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14 November 2016

Review: 'What We Didn't Say' by Rory Dunlop (2016)

Jack and Laura have separated. Jack thinks it's all Laura's fault.

Laura disagrees.

Jack writes to Laura, desperate to put across his side of the story.

Laura interrupts.

Wryly sarcastic and intensely well-observed, What We Didn't Say is about that gap between words and feelings where relationships live - and die.

This October Rory Dunlop's novel 'What We Didn't Say' was released by Bonnier Zaffre and I got a surprise when I found a review copy of the book waiting for me on my doorstep several weeks ago. The simple red/white/blue cover managed to catch my attention and when I was looking for a paperback to read on a cold October day, I pulled it out of my to-read-and-review pile and sat down with it. The book is Rory Dunlop's first novel and seems to be slightly based on some of his own experiences, so I was curious to check it out, also because I still hardly ever read books written by male authors and that's something I want to try and improve, so this seemed like a good first step in that direction...!

Jack and Laura had been together for numerous years before their marriage fell apart and they have now been separated for roughly two years. In order to try and process it all Jack has written everything down in a sort of diary, which he has sent to Laura to share his side of the story with her. Laura, who also feels that the two of them never really got closure, takes the chance and adds her own remarks and comments to Jack's writing, which results in an intriguing and realistic dialogue between husband and wife which the reader is invited to join from the sidelines.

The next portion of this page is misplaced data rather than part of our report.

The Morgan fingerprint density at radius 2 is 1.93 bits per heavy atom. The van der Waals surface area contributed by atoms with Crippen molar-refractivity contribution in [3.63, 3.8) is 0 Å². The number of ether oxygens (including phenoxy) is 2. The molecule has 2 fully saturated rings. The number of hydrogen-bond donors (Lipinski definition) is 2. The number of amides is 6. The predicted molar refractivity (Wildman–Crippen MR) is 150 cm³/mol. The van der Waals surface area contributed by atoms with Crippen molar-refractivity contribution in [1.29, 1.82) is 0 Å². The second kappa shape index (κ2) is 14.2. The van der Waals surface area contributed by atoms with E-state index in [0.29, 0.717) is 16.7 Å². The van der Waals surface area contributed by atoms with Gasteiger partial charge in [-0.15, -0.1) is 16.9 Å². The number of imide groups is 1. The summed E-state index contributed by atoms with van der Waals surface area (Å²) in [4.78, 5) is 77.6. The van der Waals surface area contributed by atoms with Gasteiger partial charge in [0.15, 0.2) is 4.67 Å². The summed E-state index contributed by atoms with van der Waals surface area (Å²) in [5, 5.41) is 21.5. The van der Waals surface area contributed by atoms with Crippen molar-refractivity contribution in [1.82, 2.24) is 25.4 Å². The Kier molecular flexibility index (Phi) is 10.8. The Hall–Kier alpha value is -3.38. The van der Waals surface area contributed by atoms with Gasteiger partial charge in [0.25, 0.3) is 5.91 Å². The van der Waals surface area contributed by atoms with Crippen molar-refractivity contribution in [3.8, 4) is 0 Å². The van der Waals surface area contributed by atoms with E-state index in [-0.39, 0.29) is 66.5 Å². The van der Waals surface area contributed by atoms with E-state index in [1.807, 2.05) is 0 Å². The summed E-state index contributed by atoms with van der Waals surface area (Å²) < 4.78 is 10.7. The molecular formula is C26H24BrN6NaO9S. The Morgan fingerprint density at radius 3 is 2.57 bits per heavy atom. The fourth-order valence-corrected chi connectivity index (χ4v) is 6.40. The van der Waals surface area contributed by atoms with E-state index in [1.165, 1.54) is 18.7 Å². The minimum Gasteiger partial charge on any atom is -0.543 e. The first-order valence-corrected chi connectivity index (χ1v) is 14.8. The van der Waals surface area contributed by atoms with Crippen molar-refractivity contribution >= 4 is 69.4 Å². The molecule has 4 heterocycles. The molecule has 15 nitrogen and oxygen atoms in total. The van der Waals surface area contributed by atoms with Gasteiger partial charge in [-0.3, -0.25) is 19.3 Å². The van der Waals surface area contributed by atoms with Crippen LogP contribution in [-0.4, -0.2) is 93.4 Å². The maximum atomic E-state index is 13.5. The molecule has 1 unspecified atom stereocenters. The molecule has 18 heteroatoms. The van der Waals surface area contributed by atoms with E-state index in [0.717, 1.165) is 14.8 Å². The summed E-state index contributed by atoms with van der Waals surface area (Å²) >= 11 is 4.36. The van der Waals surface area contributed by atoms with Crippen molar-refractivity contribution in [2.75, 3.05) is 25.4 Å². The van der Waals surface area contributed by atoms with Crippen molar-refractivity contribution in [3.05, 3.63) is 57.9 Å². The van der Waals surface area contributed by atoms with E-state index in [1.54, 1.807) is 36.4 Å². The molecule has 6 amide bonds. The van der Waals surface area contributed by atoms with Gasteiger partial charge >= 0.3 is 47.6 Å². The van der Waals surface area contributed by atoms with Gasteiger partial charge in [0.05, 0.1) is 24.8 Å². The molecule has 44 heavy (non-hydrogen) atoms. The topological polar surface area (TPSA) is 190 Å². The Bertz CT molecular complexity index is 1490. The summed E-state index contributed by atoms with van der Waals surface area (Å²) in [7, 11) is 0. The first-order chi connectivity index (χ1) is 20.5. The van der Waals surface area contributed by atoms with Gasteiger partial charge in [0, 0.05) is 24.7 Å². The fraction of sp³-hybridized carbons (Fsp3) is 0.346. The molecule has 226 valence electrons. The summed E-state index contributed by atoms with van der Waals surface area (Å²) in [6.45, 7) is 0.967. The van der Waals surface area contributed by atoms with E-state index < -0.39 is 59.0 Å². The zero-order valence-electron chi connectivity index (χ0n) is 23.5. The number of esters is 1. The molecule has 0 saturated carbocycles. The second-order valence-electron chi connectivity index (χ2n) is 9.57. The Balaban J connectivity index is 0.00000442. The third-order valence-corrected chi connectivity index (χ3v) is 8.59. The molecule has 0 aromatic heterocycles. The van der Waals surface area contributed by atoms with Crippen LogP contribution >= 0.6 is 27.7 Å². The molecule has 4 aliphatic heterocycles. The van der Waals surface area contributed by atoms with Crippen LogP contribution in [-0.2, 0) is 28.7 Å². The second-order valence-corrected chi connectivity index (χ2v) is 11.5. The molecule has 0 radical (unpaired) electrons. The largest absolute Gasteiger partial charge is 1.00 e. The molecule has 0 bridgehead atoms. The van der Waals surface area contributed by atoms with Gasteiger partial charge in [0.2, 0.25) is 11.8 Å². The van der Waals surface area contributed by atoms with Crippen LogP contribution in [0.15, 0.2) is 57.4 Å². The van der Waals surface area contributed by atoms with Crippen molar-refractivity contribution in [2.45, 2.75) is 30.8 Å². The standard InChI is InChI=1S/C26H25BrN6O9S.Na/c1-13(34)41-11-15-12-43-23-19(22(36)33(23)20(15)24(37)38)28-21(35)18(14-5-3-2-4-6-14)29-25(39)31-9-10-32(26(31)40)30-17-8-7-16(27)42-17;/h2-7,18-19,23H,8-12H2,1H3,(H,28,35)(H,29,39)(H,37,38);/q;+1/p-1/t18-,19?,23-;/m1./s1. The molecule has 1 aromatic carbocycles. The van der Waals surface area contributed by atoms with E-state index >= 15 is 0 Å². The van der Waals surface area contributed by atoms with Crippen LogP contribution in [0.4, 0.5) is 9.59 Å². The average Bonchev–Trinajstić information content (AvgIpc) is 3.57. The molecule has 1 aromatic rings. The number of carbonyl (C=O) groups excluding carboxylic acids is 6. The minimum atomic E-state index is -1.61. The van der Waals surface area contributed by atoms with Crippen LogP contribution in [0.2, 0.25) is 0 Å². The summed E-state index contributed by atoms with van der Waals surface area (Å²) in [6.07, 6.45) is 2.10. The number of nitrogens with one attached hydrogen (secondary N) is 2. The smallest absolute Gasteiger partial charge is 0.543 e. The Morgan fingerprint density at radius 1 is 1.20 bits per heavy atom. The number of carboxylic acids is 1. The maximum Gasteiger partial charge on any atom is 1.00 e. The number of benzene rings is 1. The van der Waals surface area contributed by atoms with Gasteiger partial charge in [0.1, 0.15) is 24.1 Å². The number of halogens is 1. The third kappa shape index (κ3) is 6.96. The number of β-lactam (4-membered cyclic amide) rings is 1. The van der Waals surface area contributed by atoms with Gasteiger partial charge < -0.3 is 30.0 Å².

At first I wasn't completely sure what to expect of 'What We Didn't Say'; the book description doesn't give that much away about the story, but in the end that turned out to be the right thing to do, because the short blurb does cover the main story of this book: Jack and Laura have separated after several years of being married, and they are sharing their thoughts and perspective on the break-up in a rather original form, namely a diary written by Jack with Laura's comments added to it. This concept is something I haven't seen before, and I liked its originality. The author managed to give an honest and realistic account of a modern-day relationship, and I think many readers will be able to relate one way or another to some of the things the characters do or feel, just like I did.

I can't say I really picked a side, because one of the strengths of the book is that you feel for both Jack and Laura and neither of them is perfect; they've both made mistakes, but that is what shapes a relationship. I did like Laura's sarcasm, though, which really comes through in the comments she adds to Jack's account of everything that has happened. While the novel had a promising start, I felt the story died down a bit in the middle and really dragged in specific places, which is a shame. I understand what the author wanted to do, but I personally wouldn't have minded a bit more action or perhaps another aspect added to the storyline. Overall, though, 'What We Didn't Say' is a fascinating, realistic and thought-provoking read that I enjoyed; not the novel to pick up when you're looking for a feel-good read, but definitely if you're going for something more poignant and insightful.
For more information about this book: / / Goodreads

Thanks to the publisherfor providing me with a review copy in exchange for an honest review.

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